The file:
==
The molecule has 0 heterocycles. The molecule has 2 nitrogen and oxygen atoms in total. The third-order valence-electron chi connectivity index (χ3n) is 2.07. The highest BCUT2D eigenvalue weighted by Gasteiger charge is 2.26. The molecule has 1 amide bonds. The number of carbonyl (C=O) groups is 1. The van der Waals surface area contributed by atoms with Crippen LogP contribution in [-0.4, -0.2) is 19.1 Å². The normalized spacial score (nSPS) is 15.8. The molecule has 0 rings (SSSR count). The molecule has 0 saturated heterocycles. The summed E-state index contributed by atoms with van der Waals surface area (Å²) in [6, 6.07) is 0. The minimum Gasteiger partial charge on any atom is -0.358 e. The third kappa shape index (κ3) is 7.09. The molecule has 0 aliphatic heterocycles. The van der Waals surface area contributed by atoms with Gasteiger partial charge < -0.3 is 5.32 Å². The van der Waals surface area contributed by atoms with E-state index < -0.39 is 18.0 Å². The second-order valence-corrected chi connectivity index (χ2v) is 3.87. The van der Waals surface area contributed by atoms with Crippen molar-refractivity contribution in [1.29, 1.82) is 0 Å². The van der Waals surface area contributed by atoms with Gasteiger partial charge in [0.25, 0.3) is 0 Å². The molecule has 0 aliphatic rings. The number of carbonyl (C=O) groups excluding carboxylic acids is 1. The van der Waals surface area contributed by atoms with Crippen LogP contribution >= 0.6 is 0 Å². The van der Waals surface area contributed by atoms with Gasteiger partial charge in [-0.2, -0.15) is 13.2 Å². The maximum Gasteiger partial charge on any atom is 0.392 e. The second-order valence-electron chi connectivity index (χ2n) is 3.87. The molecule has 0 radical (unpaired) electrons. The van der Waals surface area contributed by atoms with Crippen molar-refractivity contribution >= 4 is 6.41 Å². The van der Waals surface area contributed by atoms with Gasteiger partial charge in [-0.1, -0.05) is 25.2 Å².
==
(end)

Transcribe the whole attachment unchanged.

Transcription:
The molecule has 0 heterocycles. The molecule has 2 nitrogen and oxygen atoms in total. The third-order valence-electron chi connectivity index (χ3n) is 2.07. The highest BCUT2D eigenvalue weighted by Gasteiger charge is 2.26. The molecule has 1 amide bonds. The number of carbonyl (C=O) groups is 1. The van der Waals surface area contributed by atoms with Crippen LogP contribution in [-0.4, -0.2) is 19.1 Å². The normalized spacial score (nSPS) is 15.8. The molecule has 0 rings (SSSR count). The molecule has 0 saturated heterocycles. The summed E-state index contributed by atoms with van der Waals surface area (Å²) in [6, 6.07) is 0. The minimum Gasteiger partial charge on any atom is -0.358 e. The third kappa shape index (κ3) is 7.09. The molecule has 0 aliphatic heterocycles. The van der Waals surface area contributed by atoms with Gasteiger partial charge < -0.3 is 5.32 Å². The van der Waals surface area contributed by atoms with E-state index < -0.39 is 18.0 Å². The second-order valence-corrected chi connectivity index (χ2v) is 3.87. The van der Waals surface area contributed by atoms with Crippen molar-refractivity contribution in [1.29, 1.82) is 0 Å². The van der Waals surface area contributed by atoms with Gasteiger partial charge in [0.25, 0.3) is 0 Å². The molecule has 0 aliphatic rings. The number of carbonyl (C=O) groups excluding carboxylic acids is 1. The van der Waals surface area contributed by atoms with Crippen LogP contribution >= 0.6 is 0 Å². The van der Waals surface area contributed by atoms with Gasteiger partial charge in [-0.2, -0.15) is 13.2 Å². The maximum Gasteiger partial charge on any atom is 0.392 e. The second-order valence-electron chi connectivity index (χ2n) is 3.87. The molecule has 0 radical (unpaired) electrons. The van der Waals surface area contributed by atoms with Crippen molar-refractivity contribution >= 4 is 6.41 Å². The van der Waals surface area contributed by atoms with Gasteiger partial charge in [-0.1, -0.05) is 25.2 Å².